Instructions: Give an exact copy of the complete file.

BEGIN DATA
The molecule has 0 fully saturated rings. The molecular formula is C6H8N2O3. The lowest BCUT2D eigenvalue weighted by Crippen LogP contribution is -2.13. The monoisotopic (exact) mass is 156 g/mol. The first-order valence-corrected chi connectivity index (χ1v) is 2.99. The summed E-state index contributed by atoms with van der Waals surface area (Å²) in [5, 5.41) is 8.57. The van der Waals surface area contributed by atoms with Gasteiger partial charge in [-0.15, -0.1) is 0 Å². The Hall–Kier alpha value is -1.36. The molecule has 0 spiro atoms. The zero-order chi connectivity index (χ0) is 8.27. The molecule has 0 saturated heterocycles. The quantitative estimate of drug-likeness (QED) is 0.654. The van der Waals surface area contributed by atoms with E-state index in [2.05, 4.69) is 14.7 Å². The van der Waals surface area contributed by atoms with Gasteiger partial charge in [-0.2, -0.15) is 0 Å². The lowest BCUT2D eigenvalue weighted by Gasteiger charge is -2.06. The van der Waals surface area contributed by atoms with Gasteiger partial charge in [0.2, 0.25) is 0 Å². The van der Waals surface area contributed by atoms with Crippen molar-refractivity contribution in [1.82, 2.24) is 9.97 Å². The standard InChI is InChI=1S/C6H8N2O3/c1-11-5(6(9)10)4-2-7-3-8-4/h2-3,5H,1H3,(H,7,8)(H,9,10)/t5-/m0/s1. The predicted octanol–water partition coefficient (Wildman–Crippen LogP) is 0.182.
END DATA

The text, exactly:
The molecule has 0 fully saturated rings. The molecular formula is C6H8N2O3. The lowest BCUT2D eigenvalue weighted by Crippen LogP contribution is -2.13. The monoisotopic (exact) mass is 156 g/mol. The first-order valence-corrected chi connectivity index (χ1v) is 2.99. The summed E-state index contributed by atoms with van der Waals surface area (Å²) in [5, 5.41) is 8.57. The van der Waals surface area contributed by atoms with Gasteiger partial charge in [-0.15, -0.1) is 0 Å². The Hall–Kier alpha value is -1.36. The molecule has 0 spiro atoms. The zero-order chi connectivity index (χ0) is 8.27. The molecule has 0 saturated heterocycles. The quantitative estimate of drug-likeness (QED) is 0.654. The van der Waals surface area contributed by atoms with E-state index in [2.05, 4.69) is 14.7 Å². The van der Waals surface area contributed by atoms with Gasteiger partial charge in [-0.2, -0.15) is 0 Å². The lowest BCUT2D eigenvalue weighted by Gasteiger charge is -2.06. The van der Waals surface area contributed by atoms with Gasteiger partial charge in [0.2, 0.25) is 0 Å². The van der Waals surface area contributed by atoms with Crippen molar-refractivity contribution in [1.82, 2.24) is 9.97 Å². The standard InChI is InChI=1S/C6H8N2O3/c1-11-5(6(9)10)4-2-7-3-8-4/h2-3,5H,1H3,(H,7,8)(H,9,10)/t5-/m0/s1. The predicted octanol–water partition coefficient (Wildman–Crippen LogP) is 0.182.